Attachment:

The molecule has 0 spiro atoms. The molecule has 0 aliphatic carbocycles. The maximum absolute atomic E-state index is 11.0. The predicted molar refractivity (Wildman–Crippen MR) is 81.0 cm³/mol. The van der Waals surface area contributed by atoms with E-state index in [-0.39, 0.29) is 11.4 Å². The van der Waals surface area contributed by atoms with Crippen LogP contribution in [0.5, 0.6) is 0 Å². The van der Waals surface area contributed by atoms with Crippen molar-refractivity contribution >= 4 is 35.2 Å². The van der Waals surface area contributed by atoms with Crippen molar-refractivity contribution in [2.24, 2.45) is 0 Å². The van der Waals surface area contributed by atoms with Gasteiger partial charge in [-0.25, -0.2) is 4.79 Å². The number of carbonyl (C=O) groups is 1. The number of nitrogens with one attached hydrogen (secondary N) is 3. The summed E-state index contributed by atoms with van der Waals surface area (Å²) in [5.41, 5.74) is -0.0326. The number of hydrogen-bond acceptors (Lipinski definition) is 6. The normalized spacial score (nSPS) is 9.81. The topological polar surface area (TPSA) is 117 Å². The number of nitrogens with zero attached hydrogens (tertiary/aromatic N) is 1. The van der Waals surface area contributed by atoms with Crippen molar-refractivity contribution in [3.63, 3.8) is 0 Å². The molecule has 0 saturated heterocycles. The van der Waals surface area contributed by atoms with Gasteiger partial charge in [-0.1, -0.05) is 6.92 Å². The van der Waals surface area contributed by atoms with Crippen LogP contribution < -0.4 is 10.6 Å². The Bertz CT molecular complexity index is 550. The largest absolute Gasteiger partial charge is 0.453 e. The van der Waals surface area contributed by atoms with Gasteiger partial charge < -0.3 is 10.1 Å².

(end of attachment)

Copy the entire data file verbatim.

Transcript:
The molecule has 0 spiro atoms. The molecule has 0 aliphatic carbocycles. The maximum absolute atomic E-state index is 11.0. The predicted molar refractivity (Wildman–Crippen MR) is 81.0 cm³/mol. The van der Waals surface area contributed by atoms with E-state index in [-0.39, 0.29) is 11.4 Å². The van der Waals surface area contributed by atoms with Crippen LogP contribution in [0.5, 0.6) is 0 Å². The van der Waals surface area contributed by atoms with Crippen molar-refractivity contribution >= 4 is 35.2 Å². The van der Waals surface area contributed by atoms with Crippen molar-refractivity contribution in [2.24, 2.45) is 0 Å². The van der Waals surface area contributed by atoms with Gasteiger partial charge in [-0.25, -0.2) is 4.79 Å². The number of carbonyl (C=O) groups is 1. The number of nitrogens with one attached hydrogen (secondary N) is 3. The summed E-state index contributed by atoms with van der Waals surface area (Å²) in [5.41, 5.74) is -0.0326. The number of hydrogen-bond acceptors (Lipinski definition) is 6. The normalized spacial score (nSPS) is 9.81. The topological polar surface area (TPSA) is 117 Å². The number of nitrogens with zero attached hydrogens (tertiary/aromatic N) is 1. The van der Waals surface area contributed by atoms with Crippen molar-refractivity contribution in [3.63, 3.8) is 0 Å². The molecule has 0 saturated heterocycles. The van der Waals surface area contributed by atoms with Gasteiger partial charge in [-0.1, -0.05) is 6.92 Å². The van der Waals surface area contributed by atoms with Crippen LogP contribution < -0.4 is 10.6 Å². The Bertz CT molecular complexity index is 550. The largest absolute Gasteiger partial charge is 0.453 e. The van der Waals surface area contributed by atoms with Gasteiger partial charge < -0.3 is 10.1 Å².